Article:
Lehman Brothers Holdings Inc. employees who invested part of their incomes in the company’s stock have had their lawsuit revived by the U.S. Supreme Court, although perhaps only temporarily.
In a class suit filed in October 2008 after the brokerage filed bankruptcy, Lehman workers sued company executives who served as trustees of the employee stock ownership plan, or ESOP. They alleged that the plan’s trustees violated their fiduciary duties by failing to sell Lehman stock when they should have known the firm was in dire financial condition.
The district court dismissed the suit, and the U.S. Court of Appeals in Manhattan reached the same result last July. The Lehman workers sought an appeal from the Supreme Court. On Tuesday, the high court reinstated the suit and sent it back to the appeals court.
Resolving a split among the federal courts of appeal, the Supreme Court handed down a unanimous opinion on June 25 in a similar case called Fifth Third Bancorp v. Dudenhoeffer. The Fifth Third opinion, by Justice Stephen Breyer, said there is no “presumption of prudence” in situations where the ESOP is created expressly to purchase stock in the employer.
On Tuesday, the Supreme Court set aside the appeals court’s Lehman decision and told the circuit court to review the case once again in light of Fifth Third. The justices didn’t tell the New York appeals court how it should rule on remand.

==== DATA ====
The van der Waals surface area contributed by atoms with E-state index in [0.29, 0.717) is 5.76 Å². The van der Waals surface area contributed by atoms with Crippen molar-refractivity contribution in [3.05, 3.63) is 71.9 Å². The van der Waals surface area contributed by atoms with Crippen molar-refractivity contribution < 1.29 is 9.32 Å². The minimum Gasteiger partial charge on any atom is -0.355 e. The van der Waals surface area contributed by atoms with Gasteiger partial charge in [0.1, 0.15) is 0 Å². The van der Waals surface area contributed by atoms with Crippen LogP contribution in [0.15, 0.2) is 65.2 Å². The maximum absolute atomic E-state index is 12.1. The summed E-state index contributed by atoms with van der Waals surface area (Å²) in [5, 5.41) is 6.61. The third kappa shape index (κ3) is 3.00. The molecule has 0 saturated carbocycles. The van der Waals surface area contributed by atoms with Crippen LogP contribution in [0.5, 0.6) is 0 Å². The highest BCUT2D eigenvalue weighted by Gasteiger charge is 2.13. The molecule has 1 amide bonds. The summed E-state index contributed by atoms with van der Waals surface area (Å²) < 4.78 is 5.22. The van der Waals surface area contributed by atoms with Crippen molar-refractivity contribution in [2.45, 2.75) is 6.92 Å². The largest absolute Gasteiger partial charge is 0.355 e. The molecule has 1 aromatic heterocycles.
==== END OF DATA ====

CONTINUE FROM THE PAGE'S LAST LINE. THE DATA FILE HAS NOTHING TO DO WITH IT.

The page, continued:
The Lehman case in the Supreme Court is Rinehart v. Akers, 13-830.
Beyond its statement in favor of the employees, the remainder of Breyer’s opinion in Fifth Third lays out several grounds on which lawsuits of the type still can fail. First, Breyer said that a plan trustee isn’t imprudent for assuming that the market price of the company’s stock is a valid indicator of value.
Next, Breyer said it’s “implausible” as a general rule to argue that trustees involving a public company should have recognized from publicly available information that the stock was overvalued.
As with Lehman, the Fifth Third plaintiffs alleged that the plan trustees had non-public information telling them that holding the stock was imprudent. On that issue, Breyer said that the duty of prudence doesn’t require selling stock when doing so based on non-public information would violate securities laws.
Finally, Breyer said plaintiffs “must plausibly allege” what the trustee could have done “that would have been consistent with the securities laws” and wouldn’t have been “more likely to harm the fund than to help it.”